More on Osho
the mysterious case of the religion that wasn't

Osho left his body in 1990. What has happened 
with his movement/vision in that time? 

At first, things went amazingly smoothly, for such a group of fractious individual(ist)s. People showed up at their workplaces, and others volunteered to help where needed. And though Osho had said often and emphatically – but not entirely consistently – to be with a living master, many people continued to be initiated in sumptuous ceremonies, and few jumped ship.

Still, changes happen . . . It wasn't long before the "living master" contingent started drifting off, checking in from time to time with their old buddies still beavering away in Pune. They went to Papaji and others, and no small lot of them can now be found on my pages (and collected here), having "graduated," ie moved into the Master portion of the Master-And-Disciple (MAD) game. My colleague Devakrishna has a somewhat chaotic list and assessment of many of them, with links, on an old page archived at Fortune City, a forerunner to his massive OToons project. 

And "schisms." A four-member subgroup of the "Inner Circle," the 21-member org Osho had set up to provide managerial continuity, left within two years, possibly finding it difficult to maintain the IC's unanimity requirement. Their group survives, without its now deceased, said-to-be-enlightened leader Kaveesha, in Sedona. Because there was never a public feud, their relationship with "HQ" did not manifest the usual holy wars, but this began the movement away from "the centre," in the sense of one org directing everything.

In accordance with Osho's "Zorba the Buddha" approach to inner/outer wealth, more money than ever before started going into physical infrastructure. Land was bought and developed near the Pune commune's existing land as more seekers arrived. Simultaneously, to attract a wealthier class of seeker, its image as a "Club Meditation" was buffed . . . Swimming pools, fancy restaurants, "zennis" courts, jacuzzis sprang up, and gate and other charges rose to pay for it all.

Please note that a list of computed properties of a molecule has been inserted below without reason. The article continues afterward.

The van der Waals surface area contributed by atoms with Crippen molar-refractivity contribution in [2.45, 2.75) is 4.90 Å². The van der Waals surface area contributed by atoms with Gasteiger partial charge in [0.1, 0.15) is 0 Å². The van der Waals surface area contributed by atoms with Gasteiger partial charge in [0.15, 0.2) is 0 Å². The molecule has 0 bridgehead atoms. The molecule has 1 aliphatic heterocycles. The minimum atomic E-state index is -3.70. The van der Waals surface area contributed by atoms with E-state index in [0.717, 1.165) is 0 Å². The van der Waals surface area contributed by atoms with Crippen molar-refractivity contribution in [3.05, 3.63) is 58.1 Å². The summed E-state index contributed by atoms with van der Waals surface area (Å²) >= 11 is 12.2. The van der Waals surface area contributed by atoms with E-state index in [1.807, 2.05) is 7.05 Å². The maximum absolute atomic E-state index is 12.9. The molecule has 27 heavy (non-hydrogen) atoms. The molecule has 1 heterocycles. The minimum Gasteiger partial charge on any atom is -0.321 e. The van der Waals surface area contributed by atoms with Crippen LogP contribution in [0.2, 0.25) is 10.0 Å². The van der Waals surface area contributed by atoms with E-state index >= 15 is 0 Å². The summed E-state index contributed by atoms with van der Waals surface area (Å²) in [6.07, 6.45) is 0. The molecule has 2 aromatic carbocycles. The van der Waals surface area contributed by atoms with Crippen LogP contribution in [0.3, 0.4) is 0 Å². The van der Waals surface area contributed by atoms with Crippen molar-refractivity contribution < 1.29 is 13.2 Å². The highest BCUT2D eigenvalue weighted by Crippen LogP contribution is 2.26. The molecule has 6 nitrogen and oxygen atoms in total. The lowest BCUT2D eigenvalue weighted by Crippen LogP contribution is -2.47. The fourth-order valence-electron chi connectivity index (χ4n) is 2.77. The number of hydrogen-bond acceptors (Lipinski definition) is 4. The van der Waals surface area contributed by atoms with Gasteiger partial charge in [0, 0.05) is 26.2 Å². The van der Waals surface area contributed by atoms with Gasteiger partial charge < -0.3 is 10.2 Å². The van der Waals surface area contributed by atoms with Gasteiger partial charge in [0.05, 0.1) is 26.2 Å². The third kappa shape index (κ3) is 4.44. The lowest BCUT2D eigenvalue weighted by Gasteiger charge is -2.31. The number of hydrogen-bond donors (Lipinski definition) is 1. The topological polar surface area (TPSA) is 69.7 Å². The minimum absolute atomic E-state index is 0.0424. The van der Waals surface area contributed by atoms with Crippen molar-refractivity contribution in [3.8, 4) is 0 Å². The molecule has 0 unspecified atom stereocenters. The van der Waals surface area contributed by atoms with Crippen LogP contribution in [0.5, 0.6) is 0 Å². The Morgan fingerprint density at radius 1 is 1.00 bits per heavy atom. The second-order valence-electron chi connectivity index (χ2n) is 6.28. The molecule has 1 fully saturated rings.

By the mid-90s, the commune was a humming, thriving piece of work, with a number of huge black pyramids having been erected, on four times the land of a few years previously, and thousands more seekers making the campus bulge at the seams in the high season. The pièce de resistance was a 12-ha park developed on city waste land and managed by the commune on behalf of the city. It was a public relations bonanza, finally turning the commune into a respectable corporate citizen after years of frosty relations, not that the local citizenry had complained much about the millions of dollars from sannyasins fueling the local economy.

But some not entirely compatible tendencies were beginning to come to fruition and collision:

1)

A tendency to religification, as official publications started to use capital "H" in the pronouns "Him" and "His," referring to Osho.

2) An acceleration of the "Club Med" program, commune as "Spiritual Resort."
3) A reliance on "Osho's Guidance," or "Og," not necessarily given in public, to justify any policy, even one contrary to previous Og.
4) A centralized control of Osho's legacy, epitomized in issues of © and ™.
5) An insistence on there being no "successor," or officially designated spiritual spokesperson for the lineage, nor for that matter a lineage at all.
6) A "concentration of power" in the Inner Circle, whereby original members who left were replaced by newer ones said to be less independent, who defer to the old ones "at the top."
7) An increased reliance on local "outside" low-wage labour to do unskilled work.

These tendencies had their shakedown period from '94 to '98, but effects from some of them were observable earlier. One effect was to accelerate the changeover, as a model of participation, from long-term "old-guard" workers to short-term resort clients.

A remarkable meeting in Jan '97 produced an announcement that more autonomy would be delegated to individuals and centers doing Osho's work, but this turned out to be short-lived. HQ kept a tight grip on the CD-ROM of Osho's words, and more diktats regarding "brand-name" issues were put out. More "freedom-loving" old guard drifted away.